One “f” word, one “s” word, one “b” word, a handful of the hiding locations are grim and unsanitary, woman goes to use the bathroom in a dirty and dark room with no working toilet, women hide out in dirty buildings and sleep on cold floors with dirt, grim and dried blood

Graphic shot of woman near a pool of blood after being raped, and it’s implied she committed suicide, dead boy has a blood stained sweater and a pool of blood beside him, several gun battles with several soldiers shot, two explosions where two women die, and others are slightly wounded, woman gives birth in one scene, Islamofascist soldiers drag innocent women by the arms and hair to rape them, men shower women prisoners by violently pushing them around in the shower and holding their heads back aggressively, men lined up and executed off screen, ISIS sniper shot from afar, soldiers clear rooms and houses, kidnappers threaten women with death

It’s implied in one scene that woman and her younger sister are raped after being kidnapped by Muslim terrorist army, and women are sold into sex slavery, but a few escape together later

No nudity

Alcohol Use:
No alcohol

Smoking and/or Drug Use and Abuse:
No smoking or drugs; and,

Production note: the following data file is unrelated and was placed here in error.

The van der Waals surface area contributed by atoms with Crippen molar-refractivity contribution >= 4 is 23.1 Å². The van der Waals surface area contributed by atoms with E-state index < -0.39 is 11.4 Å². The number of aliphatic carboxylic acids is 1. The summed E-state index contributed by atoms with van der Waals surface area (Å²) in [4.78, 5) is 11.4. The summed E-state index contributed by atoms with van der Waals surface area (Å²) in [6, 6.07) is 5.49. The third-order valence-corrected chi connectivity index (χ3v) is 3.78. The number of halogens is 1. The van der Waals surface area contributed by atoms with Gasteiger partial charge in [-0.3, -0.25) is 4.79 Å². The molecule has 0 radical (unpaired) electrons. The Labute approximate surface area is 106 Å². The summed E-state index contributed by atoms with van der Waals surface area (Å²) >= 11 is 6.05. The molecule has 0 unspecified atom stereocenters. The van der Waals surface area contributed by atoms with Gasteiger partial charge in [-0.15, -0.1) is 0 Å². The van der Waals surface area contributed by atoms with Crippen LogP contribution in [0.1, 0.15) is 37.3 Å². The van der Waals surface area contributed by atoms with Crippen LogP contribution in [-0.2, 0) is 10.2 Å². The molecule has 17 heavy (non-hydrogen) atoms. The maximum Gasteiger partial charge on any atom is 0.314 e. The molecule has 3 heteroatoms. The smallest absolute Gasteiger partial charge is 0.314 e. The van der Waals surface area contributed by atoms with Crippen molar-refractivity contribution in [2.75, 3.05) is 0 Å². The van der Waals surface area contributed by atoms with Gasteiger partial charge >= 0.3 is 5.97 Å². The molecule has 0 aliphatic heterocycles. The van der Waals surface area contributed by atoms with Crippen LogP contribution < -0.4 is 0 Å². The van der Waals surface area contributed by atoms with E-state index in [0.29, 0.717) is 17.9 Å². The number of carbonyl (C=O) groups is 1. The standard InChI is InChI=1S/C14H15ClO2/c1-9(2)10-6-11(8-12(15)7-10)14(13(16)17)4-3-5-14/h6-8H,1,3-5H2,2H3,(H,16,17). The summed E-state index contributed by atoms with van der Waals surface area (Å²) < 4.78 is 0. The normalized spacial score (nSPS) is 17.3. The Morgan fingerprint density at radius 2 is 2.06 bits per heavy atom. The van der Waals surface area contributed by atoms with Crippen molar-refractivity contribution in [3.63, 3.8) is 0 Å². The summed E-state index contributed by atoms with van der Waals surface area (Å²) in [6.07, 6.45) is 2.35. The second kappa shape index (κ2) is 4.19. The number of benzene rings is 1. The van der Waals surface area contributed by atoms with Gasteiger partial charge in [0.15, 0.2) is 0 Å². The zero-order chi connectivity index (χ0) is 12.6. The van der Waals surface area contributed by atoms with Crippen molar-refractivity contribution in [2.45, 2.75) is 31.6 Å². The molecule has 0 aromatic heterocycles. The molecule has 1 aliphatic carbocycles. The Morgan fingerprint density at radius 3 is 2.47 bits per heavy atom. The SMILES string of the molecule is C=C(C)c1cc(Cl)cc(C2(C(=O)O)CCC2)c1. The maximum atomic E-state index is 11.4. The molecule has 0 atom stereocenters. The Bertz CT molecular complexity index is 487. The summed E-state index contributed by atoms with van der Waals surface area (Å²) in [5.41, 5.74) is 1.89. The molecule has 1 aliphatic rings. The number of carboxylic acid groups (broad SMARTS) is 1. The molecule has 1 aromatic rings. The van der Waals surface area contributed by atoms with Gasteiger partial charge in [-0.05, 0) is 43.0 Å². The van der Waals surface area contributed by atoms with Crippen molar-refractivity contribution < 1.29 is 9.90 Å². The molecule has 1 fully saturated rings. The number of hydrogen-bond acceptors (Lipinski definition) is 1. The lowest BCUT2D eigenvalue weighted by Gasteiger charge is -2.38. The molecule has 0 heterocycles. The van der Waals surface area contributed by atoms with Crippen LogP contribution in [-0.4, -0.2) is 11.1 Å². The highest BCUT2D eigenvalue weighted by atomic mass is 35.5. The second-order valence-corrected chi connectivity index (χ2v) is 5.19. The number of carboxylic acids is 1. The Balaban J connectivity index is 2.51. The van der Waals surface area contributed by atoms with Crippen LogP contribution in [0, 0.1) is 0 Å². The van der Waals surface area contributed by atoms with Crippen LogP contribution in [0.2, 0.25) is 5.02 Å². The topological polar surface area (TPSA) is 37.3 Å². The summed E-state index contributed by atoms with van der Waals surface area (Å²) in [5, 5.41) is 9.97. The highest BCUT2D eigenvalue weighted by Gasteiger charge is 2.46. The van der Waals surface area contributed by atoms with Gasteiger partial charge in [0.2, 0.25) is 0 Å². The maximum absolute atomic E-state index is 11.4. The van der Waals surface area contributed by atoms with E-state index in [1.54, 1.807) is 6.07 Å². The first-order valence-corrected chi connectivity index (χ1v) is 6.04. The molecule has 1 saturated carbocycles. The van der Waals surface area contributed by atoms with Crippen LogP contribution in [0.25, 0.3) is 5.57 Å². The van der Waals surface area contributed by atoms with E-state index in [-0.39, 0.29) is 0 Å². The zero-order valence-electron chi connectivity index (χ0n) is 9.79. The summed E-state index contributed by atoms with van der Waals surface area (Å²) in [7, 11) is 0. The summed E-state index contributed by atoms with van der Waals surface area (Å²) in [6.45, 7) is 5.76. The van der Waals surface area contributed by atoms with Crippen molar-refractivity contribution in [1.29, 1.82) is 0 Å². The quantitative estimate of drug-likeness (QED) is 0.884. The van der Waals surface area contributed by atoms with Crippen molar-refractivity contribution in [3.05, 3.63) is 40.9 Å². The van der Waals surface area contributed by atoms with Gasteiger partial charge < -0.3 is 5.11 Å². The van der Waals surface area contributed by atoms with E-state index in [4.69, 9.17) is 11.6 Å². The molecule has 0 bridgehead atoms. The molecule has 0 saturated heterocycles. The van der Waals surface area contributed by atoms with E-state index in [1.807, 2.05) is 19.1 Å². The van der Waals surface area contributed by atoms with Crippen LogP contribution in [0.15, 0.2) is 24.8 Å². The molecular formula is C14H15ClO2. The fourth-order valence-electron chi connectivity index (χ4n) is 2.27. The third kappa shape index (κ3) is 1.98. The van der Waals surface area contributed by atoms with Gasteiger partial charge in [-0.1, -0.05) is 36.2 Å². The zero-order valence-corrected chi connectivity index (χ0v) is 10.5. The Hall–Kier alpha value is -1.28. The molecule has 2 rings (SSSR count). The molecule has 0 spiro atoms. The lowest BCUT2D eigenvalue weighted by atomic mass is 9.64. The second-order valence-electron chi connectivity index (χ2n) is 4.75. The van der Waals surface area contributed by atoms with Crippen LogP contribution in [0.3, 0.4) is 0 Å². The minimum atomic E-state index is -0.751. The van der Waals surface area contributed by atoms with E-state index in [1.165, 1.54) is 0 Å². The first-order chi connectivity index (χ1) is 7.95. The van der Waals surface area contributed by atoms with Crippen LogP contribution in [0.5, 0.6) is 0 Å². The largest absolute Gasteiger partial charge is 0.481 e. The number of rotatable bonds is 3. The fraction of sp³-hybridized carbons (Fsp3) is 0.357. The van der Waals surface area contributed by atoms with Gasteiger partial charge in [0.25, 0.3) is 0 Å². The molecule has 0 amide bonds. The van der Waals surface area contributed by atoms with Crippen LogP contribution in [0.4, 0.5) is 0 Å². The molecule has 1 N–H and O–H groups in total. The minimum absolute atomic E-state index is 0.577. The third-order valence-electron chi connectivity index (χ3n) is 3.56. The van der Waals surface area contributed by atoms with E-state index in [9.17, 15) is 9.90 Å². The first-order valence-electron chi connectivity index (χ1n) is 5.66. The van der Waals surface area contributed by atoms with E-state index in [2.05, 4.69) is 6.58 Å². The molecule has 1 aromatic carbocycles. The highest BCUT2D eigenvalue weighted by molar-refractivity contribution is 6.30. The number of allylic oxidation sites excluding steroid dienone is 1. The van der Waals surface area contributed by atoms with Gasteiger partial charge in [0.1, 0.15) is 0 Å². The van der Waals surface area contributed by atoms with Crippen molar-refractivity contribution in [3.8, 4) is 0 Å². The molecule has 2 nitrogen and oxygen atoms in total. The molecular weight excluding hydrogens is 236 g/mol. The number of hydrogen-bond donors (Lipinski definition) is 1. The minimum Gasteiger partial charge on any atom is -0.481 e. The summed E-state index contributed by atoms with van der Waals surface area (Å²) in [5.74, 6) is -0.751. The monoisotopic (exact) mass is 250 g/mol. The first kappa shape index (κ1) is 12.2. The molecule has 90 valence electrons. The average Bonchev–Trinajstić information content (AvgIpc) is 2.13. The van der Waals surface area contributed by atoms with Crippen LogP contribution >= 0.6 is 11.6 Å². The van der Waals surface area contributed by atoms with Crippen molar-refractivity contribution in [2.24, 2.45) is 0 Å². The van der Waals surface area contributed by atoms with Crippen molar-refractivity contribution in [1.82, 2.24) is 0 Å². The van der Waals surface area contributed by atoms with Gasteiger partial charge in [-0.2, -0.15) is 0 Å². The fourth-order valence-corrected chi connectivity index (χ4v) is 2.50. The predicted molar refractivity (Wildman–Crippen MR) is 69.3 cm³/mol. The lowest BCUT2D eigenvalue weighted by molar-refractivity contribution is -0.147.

Miscellaneous Immorality:
Strong miscellaneous immortality includes kidnapping, sex slavery, brainwashing, lying, abuse, and the Arabic words “Allah is the greatest” are falsely translated as “God is great.”

More Detail:

GIRLS OF THE SUN is a fact-based war movie from France and Belgium, based on the story of an all-female, left-wing Kurdish combat unit who fight against the murderous Islamofascist fanatics of ISIS in Syria and Iraq in 2015.

Bahar, the feisty leader of an all-female Kurdish combat unit, has committed to stand up against ISIS soldiers who raped, tore apart and killed most of the women’s families. Meanwhile, Mathilde, a French journalist who wears an eye patch after a piece of bomb shrapnel flew into her eye, is introduced to Bahar while she’s in the middle of a heated argument with her male commander. Her male commander wants to stay back and wait till an American airstrike is carried out. Bahar informs him that the threat of an airstrike has made ISIS unsettled, and this is the only opportunity they have to attempt to rescue civilian captives held by ISIS.